Researchers: Biogen Conference Likely Led to 20,000 COVID-19 Cases

Genetic mutations of the coronavirus enabled researchers to better understand the scope of what they called a "superspreading event"

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The Boston hotel that was linked to a coronavirus outbreak after it hosted a local biotech company's conference earlier this year likely led to about 20,000 cases, according a new study.

The cases can be linked to the conference held in February at Boston Marriott Long Wharf, which was shut down in mid-March, the Boston Globe reports.

The research indicates that the coronavirus is more widespread than the dozens of cases in Massachusetts that had been previously linked to the meeting.

The scientists studied nearly all of the confirmed early cases by changes in the genetic makeup of the virus as it was transmitted from person to person, according to the Globe. The genetic mutations enabled researchers to better understand the scope of what they called a "superspreading event."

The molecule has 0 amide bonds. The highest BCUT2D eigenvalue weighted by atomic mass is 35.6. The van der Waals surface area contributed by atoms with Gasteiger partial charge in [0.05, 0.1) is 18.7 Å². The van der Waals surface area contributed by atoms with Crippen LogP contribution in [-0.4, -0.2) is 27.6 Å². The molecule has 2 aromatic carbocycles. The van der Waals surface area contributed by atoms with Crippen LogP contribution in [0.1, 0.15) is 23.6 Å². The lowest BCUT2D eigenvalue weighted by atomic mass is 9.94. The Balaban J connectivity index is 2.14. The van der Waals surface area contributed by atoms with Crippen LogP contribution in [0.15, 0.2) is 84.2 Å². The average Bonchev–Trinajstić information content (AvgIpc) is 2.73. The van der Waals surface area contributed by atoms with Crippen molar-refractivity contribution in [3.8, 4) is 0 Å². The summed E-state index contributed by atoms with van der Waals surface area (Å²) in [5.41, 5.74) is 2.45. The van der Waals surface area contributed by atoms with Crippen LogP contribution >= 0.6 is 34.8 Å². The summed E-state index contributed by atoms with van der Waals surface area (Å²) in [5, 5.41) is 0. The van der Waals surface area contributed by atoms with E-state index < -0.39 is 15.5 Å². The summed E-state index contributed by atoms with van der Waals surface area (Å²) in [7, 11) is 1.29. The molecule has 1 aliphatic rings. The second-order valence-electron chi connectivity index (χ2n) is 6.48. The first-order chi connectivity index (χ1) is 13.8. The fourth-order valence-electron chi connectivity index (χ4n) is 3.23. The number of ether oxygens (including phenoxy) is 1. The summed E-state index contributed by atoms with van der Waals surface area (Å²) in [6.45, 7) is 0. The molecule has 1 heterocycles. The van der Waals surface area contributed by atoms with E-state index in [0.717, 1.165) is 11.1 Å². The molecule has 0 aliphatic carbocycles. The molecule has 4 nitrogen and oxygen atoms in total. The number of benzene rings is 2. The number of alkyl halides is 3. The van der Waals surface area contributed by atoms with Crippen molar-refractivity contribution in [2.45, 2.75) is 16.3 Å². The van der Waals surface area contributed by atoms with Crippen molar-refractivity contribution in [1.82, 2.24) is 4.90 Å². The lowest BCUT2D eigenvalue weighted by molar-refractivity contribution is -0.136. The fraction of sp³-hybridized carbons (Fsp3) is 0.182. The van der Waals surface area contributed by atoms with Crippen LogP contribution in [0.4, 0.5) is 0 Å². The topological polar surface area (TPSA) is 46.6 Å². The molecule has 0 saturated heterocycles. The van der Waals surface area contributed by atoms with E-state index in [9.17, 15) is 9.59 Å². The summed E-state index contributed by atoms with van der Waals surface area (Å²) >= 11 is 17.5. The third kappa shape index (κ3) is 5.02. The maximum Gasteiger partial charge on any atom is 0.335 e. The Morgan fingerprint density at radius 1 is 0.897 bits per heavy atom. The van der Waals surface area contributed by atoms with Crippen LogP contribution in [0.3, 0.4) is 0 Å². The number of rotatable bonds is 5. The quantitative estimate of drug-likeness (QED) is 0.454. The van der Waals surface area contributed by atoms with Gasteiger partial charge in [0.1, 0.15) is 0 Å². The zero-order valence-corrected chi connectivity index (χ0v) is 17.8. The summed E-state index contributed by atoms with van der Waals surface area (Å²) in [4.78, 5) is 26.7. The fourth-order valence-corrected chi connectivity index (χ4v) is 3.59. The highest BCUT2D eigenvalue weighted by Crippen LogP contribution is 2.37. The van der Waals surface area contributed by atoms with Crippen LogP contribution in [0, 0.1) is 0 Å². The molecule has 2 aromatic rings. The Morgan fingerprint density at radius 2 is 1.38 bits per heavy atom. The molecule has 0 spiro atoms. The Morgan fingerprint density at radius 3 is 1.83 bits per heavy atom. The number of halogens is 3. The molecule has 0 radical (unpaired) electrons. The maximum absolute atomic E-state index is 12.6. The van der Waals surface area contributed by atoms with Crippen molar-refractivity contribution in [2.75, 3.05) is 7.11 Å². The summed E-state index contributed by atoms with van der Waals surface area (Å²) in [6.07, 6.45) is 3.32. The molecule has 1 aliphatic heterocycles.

The researchers told the Globe their calculations are based on viruses isolated from 772 patients in Essex, Middlesex, Norfolk, and Suffolk counties, but the study has yet to be peer-reviewed for publication.

In a statement, Biogen said Tuesday much had been learned about the coronavirus since the conference at the Boston Marriott Long Wharf.

"February 2020 was nearly a half year ago, and was a period when general knowledge about the coronavirus was limited," the statement said. "We were adhering closely to the prevailing official guidelines. We never would have knowingly put anyone at risk. When we learned a number of our colleagues were ill, we did not know the cause was COVID-19, but we immediately notified public health authorities and took steps to limit the spread."

In a press conference Tuesday, Massachusetts Gov. Charlie Baker said while many social distancing measures have been implemented since the conference, the outbreak that stemmed from it demonstrated the vicious nature of the virus.

"It speaks to the power of that virus to move from one person to another to another to another, if people wear masks, don’t social distance, don’t take seriously the fact that the fundamental strength of COVID-19 its ability to get from one person to the next," he said.

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